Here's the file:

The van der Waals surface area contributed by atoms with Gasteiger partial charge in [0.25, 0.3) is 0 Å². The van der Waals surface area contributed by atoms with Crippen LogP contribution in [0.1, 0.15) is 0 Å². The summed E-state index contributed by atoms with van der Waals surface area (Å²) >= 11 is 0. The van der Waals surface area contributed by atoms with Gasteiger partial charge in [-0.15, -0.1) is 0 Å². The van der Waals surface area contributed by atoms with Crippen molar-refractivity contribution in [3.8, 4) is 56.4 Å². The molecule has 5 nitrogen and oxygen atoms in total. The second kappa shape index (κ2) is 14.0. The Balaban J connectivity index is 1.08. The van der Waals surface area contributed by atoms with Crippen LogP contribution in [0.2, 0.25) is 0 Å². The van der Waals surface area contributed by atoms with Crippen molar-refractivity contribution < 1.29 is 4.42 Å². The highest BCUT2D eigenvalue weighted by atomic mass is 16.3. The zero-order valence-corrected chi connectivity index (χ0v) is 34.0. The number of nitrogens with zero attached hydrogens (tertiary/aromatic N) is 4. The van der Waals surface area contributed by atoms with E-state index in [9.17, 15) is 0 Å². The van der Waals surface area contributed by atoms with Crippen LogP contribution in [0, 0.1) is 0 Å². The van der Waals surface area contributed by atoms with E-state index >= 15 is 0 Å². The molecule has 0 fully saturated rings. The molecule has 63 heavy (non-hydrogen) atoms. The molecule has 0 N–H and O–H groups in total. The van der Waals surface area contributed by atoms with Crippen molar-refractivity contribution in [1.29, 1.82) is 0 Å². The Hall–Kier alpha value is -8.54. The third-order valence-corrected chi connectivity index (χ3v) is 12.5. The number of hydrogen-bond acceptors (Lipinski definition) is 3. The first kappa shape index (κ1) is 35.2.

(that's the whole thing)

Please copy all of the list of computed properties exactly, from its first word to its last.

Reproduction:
The van der Waals surface area contributed by atoms with Gasteiger partial charge in [0.25, 0.3) is 0 Å². The van der Waals surface area contributed by atoms with Crippen LogP contribution in [0.1, 0.15) is 0 Å². The summed E-state index contributed by atoms with van der Waals surface area (Å²) >= 11 is 0. The van der Waals surface area contributed by atoms with Gasteiger partial charge in [-0.15, -0.1) is 0 Å². The van der Waals surface area contributed by atoms with Crippen molar-refractivity contribution in [3.8, 4) is 56.4 Å². The molecule has 5 nitrogen and oxygen atoms in total. The second kappa shape index (κ2) is 14.0. The Balaban J connectivity index is 1.08. The van der Waals surface area contributed by atoms with Crippen LogP contribution in [0.2, 0.25) is 0 Å². The van der Waals surface area contributed by atoms with Crippen molar-refractivity contribution < 1.29 is 4.42 Å². The highest BCUT2D eigenvalue weighted by atomic mass is 16.3. The zero-order valence-corrected chi connectivity index (χ0v) is 34.0. The number of nitrogens with zero attached hydrogens (tertiary/aromatic N) is 4. The van der Waals surface area contributed by atoms with E-state index in [9.17, 15) is 0 Å². The van der Waals surface area contributed by atoms with Crippen LogP contribution in [0, 0.1) is 0 Å². The van der Waals surface area contributed by atoms with E-state index >= 15 is 0 Å². The molecule has 0 fully saturated rings. The molecule has 63 heavy (non-hydrogen) atoms. The molecule has 0 N–H and O–H groups in total. The van der Waals surface area contributed by atoms with Crippen molar-refractivity contribution in [1.29, 1.82) is 0 Å². The Hall–Kier alpha value is -8.54. The third-order valence-corrected chi connectivity index (χ3v) is 12.5. The number of hydrogen-bond acceptors (Lipinski definition) is 3. The first kappa shape index (κ1) is 35.2.